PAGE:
Porsche had a long standing relationship with Zenith. Zenith carburetors powered many 356s before losing ground to Solex and Weber as the 911s and 912s came along. But then they made a return to favor on the early 70’s 2.2 T motors before fading from popularity like bell bottom jeans. Which is exactly why I’m interested in them. I love being out of style. No, not exactly. Talk to three different people and you might get three different opinions on Zeniths over Webers: over complicated with three fuel accelerator pumps, hard to tell the variations in manufacturing over the years. But you may hear durable and hold a tune, work great on the 2.2s they were intended for, love the three accelerator pumps. Then again, they aren’t as versatile as Webers and not many modifications or setups can be made. With all those opinions on the table I decided to put a set of Zenith carburetors up on mine to find out for myself.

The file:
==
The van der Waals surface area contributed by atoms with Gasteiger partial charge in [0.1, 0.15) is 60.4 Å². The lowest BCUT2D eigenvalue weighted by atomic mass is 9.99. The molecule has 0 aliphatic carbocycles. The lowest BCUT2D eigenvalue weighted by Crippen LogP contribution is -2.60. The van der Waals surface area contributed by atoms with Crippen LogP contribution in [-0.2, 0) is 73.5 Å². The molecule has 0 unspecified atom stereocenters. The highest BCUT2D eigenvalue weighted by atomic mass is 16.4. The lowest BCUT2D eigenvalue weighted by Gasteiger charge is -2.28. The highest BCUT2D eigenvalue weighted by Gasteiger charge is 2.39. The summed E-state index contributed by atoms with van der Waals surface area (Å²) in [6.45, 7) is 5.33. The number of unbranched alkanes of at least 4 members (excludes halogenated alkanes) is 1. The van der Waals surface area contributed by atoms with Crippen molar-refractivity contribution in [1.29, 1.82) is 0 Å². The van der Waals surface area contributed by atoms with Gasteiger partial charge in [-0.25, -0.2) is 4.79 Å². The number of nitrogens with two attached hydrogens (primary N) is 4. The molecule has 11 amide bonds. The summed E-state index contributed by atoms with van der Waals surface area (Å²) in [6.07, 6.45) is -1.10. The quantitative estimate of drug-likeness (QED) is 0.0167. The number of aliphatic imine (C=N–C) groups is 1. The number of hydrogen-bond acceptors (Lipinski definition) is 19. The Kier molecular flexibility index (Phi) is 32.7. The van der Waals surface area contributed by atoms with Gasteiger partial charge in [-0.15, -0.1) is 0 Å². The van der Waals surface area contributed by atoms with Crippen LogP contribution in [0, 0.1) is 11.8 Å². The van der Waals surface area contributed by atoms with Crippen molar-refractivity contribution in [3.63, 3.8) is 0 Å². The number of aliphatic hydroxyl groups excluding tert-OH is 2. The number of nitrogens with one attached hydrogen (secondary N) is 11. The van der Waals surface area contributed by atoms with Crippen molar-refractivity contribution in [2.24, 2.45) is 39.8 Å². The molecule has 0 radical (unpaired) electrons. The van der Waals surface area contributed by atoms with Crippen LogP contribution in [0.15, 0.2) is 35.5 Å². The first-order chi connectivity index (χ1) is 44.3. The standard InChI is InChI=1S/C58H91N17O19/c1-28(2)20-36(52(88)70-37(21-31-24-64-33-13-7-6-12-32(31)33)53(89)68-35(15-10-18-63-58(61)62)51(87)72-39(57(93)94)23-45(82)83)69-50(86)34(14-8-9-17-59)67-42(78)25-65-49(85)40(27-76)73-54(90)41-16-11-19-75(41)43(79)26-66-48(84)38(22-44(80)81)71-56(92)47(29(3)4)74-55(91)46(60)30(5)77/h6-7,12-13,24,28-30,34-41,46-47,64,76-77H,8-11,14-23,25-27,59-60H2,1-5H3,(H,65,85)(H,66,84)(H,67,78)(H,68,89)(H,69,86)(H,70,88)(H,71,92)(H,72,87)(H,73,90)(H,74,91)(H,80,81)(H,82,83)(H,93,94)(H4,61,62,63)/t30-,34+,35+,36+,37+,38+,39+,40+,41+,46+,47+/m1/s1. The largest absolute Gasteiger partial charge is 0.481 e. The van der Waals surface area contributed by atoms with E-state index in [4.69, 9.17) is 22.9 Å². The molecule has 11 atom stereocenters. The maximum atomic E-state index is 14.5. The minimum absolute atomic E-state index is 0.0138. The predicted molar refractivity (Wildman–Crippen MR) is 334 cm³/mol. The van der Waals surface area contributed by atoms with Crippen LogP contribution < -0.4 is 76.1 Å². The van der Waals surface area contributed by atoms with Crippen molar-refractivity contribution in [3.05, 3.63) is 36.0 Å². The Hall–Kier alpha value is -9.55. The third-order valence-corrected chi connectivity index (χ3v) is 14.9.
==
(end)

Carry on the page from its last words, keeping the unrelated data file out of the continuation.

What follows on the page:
Currently, I’m running Weber 40 IDAs on my 1971 Porsche 911T. They came with the car yet need to be torn down and given a once over after a few years of use. I’m not sure what jetting they have yet was pleased with the way the car drove initially so I didn’t bother to dig into their details. With the Zeniths, I can start from scratch, set them up for modern fuels with bigger jetting and dial them in against the Weber performance, seat of the pants though it might be. All the jetting and many parts for Zeniths are available from alfa1750 on eBay. I’ve read on Pelican forums that someone is also machining new bigger venturis than the standard 27mm. Venturis were one of the biggest factors holding Zeniths back from draining the big juice in a large or modified engine. You still won’t want to run them on a 3.0 liter SC motor so I’ve heard but maybe a 2.4 or at least the 2.2T which is all my jeans are going to be sitting in.